Later in July US interest rates are expected to jump for a second time this year, and that’s going to wreck any chance of a global recovery.
The Federal Reserve could push its base rate up by as much as a full percentage point, ending 15 years of ultra-cheap money, intended to promote growth.
This jump, to a range of 2.5%-2.75%, would take the cost of borrowing money in the US to more than double the Bank of England’s 1.25%. And yet the Fed could just be taking a breather as it contemplates even higher rates.
This column, though, is not about the US. It is concerned with the terrible impact on Britain and countries across the world of America’s selfish disregard when it decides to tackle high inflation with higher borrowing costs. Britain is already feeling the effects of the Fed’s pledge to tackle inflation until it is “defeated”, come what may.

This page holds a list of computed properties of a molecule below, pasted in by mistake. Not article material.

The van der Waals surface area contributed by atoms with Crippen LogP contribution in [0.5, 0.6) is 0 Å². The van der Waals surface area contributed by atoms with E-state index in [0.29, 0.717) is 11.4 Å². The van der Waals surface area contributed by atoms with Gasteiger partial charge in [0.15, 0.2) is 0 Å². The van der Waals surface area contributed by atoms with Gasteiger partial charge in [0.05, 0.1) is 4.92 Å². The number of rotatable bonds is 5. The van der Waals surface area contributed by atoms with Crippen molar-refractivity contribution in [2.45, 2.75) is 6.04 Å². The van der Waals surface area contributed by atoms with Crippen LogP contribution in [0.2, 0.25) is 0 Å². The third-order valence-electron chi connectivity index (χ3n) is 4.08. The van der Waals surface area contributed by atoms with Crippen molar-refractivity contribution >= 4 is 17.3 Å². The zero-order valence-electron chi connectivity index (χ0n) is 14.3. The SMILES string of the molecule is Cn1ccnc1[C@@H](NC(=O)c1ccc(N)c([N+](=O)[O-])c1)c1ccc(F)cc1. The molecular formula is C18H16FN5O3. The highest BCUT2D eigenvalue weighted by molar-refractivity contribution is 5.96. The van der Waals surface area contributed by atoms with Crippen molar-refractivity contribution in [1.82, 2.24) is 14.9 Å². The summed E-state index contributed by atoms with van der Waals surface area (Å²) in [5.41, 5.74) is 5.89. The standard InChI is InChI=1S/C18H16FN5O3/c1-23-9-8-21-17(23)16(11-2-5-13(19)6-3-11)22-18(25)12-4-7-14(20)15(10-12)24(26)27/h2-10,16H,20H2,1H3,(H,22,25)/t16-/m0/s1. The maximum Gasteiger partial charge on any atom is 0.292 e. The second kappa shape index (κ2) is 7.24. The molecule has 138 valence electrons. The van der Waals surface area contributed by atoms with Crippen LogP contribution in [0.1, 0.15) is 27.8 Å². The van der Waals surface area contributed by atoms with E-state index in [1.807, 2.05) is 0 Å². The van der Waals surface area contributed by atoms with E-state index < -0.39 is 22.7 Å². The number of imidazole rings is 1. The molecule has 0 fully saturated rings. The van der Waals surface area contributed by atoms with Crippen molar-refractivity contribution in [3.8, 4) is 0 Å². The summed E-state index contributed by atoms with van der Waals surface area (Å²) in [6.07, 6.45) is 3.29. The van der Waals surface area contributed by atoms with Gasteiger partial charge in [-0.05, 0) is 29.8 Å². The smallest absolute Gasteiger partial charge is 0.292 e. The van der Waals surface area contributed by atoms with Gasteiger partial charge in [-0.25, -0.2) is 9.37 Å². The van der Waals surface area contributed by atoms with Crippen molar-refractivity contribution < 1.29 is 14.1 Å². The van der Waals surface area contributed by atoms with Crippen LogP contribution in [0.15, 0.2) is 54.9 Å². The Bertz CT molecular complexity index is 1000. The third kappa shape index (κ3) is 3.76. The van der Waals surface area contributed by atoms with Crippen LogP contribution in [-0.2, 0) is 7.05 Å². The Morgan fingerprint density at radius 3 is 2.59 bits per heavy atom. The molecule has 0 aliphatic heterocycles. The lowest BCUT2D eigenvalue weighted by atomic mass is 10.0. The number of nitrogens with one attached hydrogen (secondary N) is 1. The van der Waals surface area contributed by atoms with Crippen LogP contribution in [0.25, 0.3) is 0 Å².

Higher interest rates in the US make it a more attractive place for investors…